This is the Lewis I know and love – references, symbolism, and character development abounds.  It’s so nice not having to apologize for the wall of text for once, because that’s kind of what people expect from a blog, so I can expound as much as I like!

This chapter is mainly about Edmund’s interaction with the “Queen of Narnia”, aka the White Witch (as confirmed at the end by Lucy).  I called her the “Snow Queen” last chapter, partly because I didn’t want to call her the White Witch yet and partly because she was actually based upon Hans Christian Anderson’s Snow Queen.  In this chapter, the parallels between the two are at their height, probably because the Snow Queen wasn’t really evil so much as a force of nature in Anderson’s tale, and at this point the White Witch is trying to win Edmund over.

Edmund is definitely framed as being stupid (first shutting the wardrobe, then taking forever to figure out that the Queen is asking him what species he is), which stands out as the main difference between his characterization and that of Kai, the boy from The Snow Queen.  Edmund is cynical, but that doesn’t mean he’s intelligent, just that he refuses to trust anyone but himself and his own senses.  Lewis clearly enjoys probing the different forms of cynicism (probably because he was so cynical himself as a young man).  He presents so many cynical characters in these books, yet they all have very distinct personalities and types of disbelief.

Edmund’s trust of his own senses over other people is what really gets him in trouble.  First of all, it’s awfully suspicious that Edmund doesn’t seem to feel too cold until after he’s sitting on the sledge and bundled up in a fur mantle.  I find it hard to believe that the Queen of Narnia would really skimp on her personal wardrobe.  Anyhow, she offers him something hot to drink (which she makes with magic).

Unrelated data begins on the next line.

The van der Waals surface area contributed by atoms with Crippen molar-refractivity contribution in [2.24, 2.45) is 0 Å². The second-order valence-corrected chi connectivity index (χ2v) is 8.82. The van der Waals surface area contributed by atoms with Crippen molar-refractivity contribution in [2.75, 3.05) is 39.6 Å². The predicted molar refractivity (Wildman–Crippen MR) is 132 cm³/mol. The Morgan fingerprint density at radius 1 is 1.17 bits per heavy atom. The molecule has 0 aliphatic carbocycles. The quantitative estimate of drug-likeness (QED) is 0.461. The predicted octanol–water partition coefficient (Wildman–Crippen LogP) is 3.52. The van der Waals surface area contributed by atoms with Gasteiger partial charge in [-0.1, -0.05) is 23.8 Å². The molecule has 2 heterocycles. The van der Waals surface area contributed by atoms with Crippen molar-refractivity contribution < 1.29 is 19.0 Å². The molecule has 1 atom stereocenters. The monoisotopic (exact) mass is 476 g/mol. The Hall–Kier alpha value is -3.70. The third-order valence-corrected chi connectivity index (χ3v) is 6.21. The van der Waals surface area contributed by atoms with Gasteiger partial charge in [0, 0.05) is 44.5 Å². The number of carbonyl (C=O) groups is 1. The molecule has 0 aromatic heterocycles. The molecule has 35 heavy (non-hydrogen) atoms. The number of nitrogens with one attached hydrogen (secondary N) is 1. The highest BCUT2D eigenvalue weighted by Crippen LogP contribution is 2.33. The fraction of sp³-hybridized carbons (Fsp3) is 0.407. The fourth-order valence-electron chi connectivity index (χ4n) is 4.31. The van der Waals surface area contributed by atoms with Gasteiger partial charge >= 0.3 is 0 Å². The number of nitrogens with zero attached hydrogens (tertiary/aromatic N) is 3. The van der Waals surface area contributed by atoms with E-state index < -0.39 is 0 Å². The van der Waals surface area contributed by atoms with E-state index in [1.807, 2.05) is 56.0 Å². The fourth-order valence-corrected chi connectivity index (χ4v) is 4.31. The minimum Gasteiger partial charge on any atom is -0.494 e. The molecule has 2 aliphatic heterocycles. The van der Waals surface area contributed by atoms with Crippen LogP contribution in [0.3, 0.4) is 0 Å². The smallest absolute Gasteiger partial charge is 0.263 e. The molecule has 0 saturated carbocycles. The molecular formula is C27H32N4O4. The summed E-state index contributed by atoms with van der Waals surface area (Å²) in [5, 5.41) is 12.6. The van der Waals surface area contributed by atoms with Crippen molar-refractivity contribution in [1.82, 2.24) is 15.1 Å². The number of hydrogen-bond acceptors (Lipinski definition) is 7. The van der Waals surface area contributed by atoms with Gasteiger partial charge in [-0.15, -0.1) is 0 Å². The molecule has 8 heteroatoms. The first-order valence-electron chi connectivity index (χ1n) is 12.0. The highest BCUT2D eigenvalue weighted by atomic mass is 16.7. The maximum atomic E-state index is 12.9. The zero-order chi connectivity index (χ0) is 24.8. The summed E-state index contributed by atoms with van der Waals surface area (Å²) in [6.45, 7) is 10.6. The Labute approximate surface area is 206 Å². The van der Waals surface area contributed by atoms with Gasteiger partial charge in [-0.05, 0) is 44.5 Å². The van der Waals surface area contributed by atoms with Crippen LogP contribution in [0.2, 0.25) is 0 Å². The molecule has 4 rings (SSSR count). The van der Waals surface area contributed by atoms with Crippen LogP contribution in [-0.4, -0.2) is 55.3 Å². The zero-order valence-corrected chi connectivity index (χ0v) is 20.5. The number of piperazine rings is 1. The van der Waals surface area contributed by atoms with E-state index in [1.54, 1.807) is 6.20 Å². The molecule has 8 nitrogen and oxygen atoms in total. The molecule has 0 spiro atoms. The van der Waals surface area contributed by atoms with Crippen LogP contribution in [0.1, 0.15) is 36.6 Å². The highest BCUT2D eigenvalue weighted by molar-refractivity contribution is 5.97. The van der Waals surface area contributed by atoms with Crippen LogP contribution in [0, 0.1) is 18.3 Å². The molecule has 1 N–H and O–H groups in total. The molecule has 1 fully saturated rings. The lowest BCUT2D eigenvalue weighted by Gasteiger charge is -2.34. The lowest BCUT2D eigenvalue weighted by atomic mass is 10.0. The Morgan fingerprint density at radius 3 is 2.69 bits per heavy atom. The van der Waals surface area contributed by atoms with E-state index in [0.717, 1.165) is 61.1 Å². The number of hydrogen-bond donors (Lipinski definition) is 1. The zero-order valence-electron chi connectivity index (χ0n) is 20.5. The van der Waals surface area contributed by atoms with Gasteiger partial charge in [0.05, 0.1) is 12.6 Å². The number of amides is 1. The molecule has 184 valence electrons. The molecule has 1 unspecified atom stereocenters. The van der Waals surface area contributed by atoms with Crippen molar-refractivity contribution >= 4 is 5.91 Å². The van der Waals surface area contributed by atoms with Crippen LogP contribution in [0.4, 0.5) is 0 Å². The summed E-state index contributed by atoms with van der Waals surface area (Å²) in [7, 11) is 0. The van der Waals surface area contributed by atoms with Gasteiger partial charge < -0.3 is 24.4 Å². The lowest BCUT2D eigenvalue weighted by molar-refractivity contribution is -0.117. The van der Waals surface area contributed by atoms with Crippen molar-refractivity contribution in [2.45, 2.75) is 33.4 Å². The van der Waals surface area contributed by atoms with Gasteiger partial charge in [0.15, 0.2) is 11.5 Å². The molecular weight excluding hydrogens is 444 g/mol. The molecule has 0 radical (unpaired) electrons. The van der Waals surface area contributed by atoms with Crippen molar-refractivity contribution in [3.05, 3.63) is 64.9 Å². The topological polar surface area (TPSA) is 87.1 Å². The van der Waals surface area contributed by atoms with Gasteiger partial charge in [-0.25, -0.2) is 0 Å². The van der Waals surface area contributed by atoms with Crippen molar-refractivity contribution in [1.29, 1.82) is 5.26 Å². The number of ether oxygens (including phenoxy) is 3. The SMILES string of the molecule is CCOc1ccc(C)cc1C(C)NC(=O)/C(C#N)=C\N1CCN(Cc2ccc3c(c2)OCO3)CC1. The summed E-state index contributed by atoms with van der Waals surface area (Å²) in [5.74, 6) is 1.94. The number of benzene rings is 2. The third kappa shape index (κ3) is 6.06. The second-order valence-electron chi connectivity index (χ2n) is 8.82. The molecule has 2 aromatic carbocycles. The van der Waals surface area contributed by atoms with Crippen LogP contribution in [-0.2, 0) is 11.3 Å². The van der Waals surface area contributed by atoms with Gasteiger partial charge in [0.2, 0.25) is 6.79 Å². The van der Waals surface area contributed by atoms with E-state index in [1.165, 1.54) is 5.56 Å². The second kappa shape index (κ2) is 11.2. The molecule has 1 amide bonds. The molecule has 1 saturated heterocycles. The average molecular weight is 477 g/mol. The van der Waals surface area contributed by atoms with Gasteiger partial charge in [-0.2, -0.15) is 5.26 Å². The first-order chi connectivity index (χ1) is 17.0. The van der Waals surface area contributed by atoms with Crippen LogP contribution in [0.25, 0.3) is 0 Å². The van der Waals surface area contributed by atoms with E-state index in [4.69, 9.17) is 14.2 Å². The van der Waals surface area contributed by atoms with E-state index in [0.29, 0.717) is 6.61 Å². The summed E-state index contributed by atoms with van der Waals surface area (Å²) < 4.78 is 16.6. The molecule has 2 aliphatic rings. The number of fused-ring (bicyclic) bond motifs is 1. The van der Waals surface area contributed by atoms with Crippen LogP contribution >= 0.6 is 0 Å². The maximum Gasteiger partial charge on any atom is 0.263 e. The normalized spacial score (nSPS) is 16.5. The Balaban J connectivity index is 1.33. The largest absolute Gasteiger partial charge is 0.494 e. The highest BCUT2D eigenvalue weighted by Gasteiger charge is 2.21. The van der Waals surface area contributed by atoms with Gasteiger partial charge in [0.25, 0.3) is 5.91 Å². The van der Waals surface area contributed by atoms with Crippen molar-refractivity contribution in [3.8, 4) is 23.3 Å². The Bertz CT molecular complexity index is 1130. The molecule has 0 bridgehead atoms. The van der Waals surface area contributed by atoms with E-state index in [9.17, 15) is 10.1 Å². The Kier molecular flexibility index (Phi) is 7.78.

“It is dull, Son of Adam, to drink without eating,” said the Queen presently.  “What would you like best to eat?”

“Turkish Delight, please, your Majesty,” said Edmund.

I never noticed before how similar the Witch’s wording is to the Devil’s temptation of Christ in the desert – complete with magical food provisions.  Or maybe it’s just because I frequently read “Son of Adam” as “Son of Man” (and vice versa), which is one of the many titles that Jesus uses.  At any rate, it’s tempting him by offering seemingly innocuous “necessities”, but of course Edmund’s no Jesus, so he doesn’t even ask for something with nutritional value, just a rare and decadent candy.

While he was eating, the Queen kept asking him questions.  At first Edmund tried to remember that it is rude to speak with one’s mouth full, but soon he forgot about this and thought only of trying to shovel down as much Turkish Delight as he could, and the more he ate the more he wanted to eat, and he never asked himself why the Queen should be so inquisitive.  She got him to tell her that he had one brother and two sisters, and that one of his sisters had already been in Narnia and had met a Faun there, and that no one except himself and his brother and his sisters knew anything about Narnia.  She seemed especially interested in the fact that there were four of them, and kept on coming back to it.